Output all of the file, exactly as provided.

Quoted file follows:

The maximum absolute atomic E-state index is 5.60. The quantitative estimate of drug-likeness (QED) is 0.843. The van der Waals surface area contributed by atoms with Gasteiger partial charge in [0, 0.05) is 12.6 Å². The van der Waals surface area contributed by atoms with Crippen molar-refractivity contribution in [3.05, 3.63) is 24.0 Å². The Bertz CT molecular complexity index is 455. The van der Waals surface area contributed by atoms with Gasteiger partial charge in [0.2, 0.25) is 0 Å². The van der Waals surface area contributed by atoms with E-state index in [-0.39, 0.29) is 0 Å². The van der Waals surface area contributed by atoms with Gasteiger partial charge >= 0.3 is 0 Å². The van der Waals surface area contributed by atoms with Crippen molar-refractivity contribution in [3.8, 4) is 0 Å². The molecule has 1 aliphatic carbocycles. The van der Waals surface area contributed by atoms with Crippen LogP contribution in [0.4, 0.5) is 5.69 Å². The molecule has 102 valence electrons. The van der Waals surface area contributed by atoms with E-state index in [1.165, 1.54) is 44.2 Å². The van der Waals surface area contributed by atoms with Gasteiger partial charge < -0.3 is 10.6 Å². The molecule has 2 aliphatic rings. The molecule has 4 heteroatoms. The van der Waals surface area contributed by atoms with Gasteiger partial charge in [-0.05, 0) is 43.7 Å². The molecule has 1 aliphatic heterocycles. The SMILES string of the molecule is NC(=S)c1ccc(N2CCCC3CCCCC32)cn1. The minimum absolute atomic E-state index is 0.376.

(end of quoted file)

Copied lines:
The maximum absolute atomic E-state index is 5.60. The quantitative estimate of drug-likeness (QED) is 0.843. The van der Waals surface area contributed by atoms with Gasteiger partial charge in [0, 0.05) is 12.6 Å². The van der Waals surface area contributed by atoms with Crippen molar-refractivity contribution in [3.05, 3.63) is 24.0 Å². The Bertz CT molecular complexity index is 455. The van der Waals surface area contributed by atoms with Gasteiger partial charge in [0.2, 0.25) is 0 Å². The van der Waals surface area contributed by atoms with E-state index in [-0.39, 0.29) is 0 Å². The van der Waals surface area contributed by atoms with Gasteiger partial charge >= 0.3 is 0 Å². The van der Waals surface area contributed by atoms with Crippen molar-refractivity contribution in [3.8, 4) is 0 Å². The molecule has 1 aliphatic carbocycles. The van der Waals surface area contributed by atoms with Crippen LogP contribution in [0.4, 0.5) is 5.69 Å². The molecule has 102 valence electrons. The van der Waals surface area contributed by atoms with E-state index in [1.165, 1.54) is 44.2 Å². The van der Waals surface area contributed by atoms with Gasteiger partial charge < -0.3 is 10.6 Å². The molecule has 2 aliphatic rings. The molecule has 4 heteroatoms. The van der Waals surface area contributed by atoms with Gasteiger partial charge in [-0.05, 0) is 43.7 Å². The molecule has 1 aliphatic heterocycles. The SMILES string of the molecule is NC(=S)c1ccc(N2CCCC3CCCCC32)cn1. The minimum absolute atomic E-state index is 0.376.